t Gesigt Van de Portugeese

t Gesigt Van de Portugeese, en Hoogduy[t]se Joden Kerken, tot Amsterdam. Veue ou perspective des eglises des juiss portuguese et allemands a amsterdam. A Prospect of the Portugese and High German Jews Churches at Amsterdam.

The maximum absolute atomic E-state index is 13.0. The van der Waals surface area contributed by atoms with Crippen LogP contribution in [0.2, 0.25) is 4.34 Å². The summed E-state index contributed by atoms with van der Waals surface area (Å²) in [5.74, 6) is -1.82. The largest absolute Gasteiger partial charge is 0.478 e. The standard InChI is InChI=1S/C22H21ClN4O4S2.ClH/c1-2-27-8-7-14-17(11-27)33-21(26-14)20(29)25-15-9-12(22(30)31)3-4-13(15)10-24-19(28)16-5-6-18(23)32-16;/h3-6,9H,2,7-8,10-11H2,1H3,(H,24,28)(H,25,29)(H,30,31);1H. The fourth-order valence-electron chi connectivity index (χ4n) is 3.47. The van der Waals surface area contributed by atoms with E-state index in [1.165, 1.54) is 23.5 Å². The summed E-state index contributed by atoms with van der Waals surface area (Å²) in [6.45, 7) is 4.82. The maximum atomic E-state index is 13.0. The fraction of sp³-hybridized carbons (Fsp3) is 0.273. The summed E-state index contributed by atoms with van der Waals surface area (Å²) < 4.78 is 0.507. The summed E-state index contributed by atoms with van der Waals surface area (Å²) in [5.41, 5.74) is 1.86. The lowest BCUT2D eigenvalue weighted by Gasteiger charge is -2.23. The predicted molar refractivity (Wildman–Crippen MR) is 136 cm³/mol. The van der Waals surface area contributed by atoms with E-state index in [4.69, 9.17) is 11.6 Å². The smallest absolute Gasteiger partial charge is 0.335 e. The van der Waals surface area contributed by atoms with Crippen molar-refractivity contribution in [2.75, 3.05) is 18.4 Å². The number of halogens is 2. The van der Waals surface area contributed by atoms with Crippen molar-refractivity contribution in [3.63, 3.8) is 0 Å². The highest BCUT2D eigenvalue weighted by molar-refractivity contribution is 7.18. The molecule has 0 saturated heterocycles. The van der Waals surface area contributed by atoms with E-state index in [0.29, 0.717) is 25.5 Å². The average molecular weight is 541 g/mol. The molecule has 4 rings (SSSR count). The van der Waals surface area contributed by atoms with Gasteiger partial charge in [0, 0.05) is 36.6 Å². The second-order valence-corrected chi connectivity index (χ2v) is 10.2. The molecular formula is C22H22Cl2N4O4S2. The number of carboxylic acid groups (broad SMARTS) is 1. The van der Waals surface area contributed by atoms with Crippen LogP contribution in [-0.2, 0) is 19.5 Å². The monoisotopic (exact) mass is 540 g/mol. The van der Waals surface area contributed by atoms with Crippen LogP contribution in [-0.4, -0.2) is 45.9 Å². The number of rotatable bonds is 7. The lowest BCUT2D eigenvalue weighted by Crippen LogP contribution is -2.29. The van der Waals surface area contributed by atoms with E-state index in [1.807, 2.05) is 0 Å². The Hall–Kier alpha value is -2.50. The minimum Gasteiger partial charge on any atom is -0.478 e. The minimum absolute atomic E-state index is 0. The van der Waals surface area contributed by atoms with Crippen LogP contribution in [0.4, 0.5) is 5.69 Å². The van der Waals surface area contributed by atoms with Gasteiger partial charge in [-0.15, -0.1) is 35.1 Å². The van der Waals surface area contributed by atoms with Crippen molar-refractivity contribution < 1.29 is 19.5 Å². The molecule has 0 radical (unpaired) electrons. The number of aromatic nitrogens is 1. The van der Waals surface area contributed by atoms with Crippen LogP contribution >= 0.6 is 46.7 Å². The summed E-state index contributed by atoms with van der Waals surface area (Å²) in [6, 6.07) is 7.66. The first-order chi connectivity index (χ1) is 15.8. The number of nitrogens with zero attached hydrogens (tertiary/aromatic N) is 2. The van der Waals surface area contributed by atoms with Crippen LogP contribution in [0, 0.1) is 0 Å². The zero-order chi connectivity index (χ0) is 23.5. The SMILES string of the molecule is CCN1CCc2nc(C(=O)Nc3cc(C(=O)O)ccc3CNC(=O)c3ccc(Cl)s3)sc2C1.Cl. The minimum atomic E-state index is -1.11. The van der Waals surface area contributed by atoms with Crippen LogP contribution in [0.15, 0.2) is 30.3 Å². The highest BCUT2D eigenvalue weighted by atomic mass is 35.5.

GUNST, Pieter van [after RADEMAKER, Abraham] View of Amsterdam's Jewish Quarter Engraving with etching, on two sheets joined. View of the Plantage Muidergracht and the Jonas Daniël Meijerplein. The view shown from the present day Mr. Visserplien, the busy intersecti.on in central Amsterdam, depicts the Portuguese Synagogue on the left and the High German or Great Synagogue. These momumental buildings now house the Jewish Historical Museum. The first Jews to settle in Amsterdam were the Sephardim, who had been expelled from Portugal and Spain in 1493. They were joined in the following decades by the Ashkenazi from Central and Eastern Europe, the first of whom had come from Germany in 1600. In those years, the only available land for them was at the outskirts of the eastern side of the Centrum — the island of Vlooienburg, surrounded by the Amstel River and the canals — so they settled along the island's main street, Breestraat, which quickly became known as Jodenbreestraat. The Great Synagogue (now the Jewish Historical Museum ), and the Portuguese-Israelite Synagogue, were opened in 1671 and 1675, respectively. The Portuguese Synagogue was the place where Spinoza was placed under the ban by the Sephardic Jewish community in 1656. Pieter Stevensz. van Gunst (1659-1732), also known as Pieter Stevens van Gunst or Petrus Stephani, was a Dutch draughtsman, copperplate engraver and printmaker active in Amsterdam, London (1704), and the Dutch town of Nederhorst (1730-1731). Abraham Rademaker (1677 – 21 January 1735) was an 18th-century painter and printmaker from the Northern Netherlands. Rademaker was born in Lisse. According to the RKD he was a versatile artist who painted Italianate landscapes, but is known mostly for his many cityscapes and drawings of buildings that were made into print. R.W.P. de Vries, auction, 1925: 295.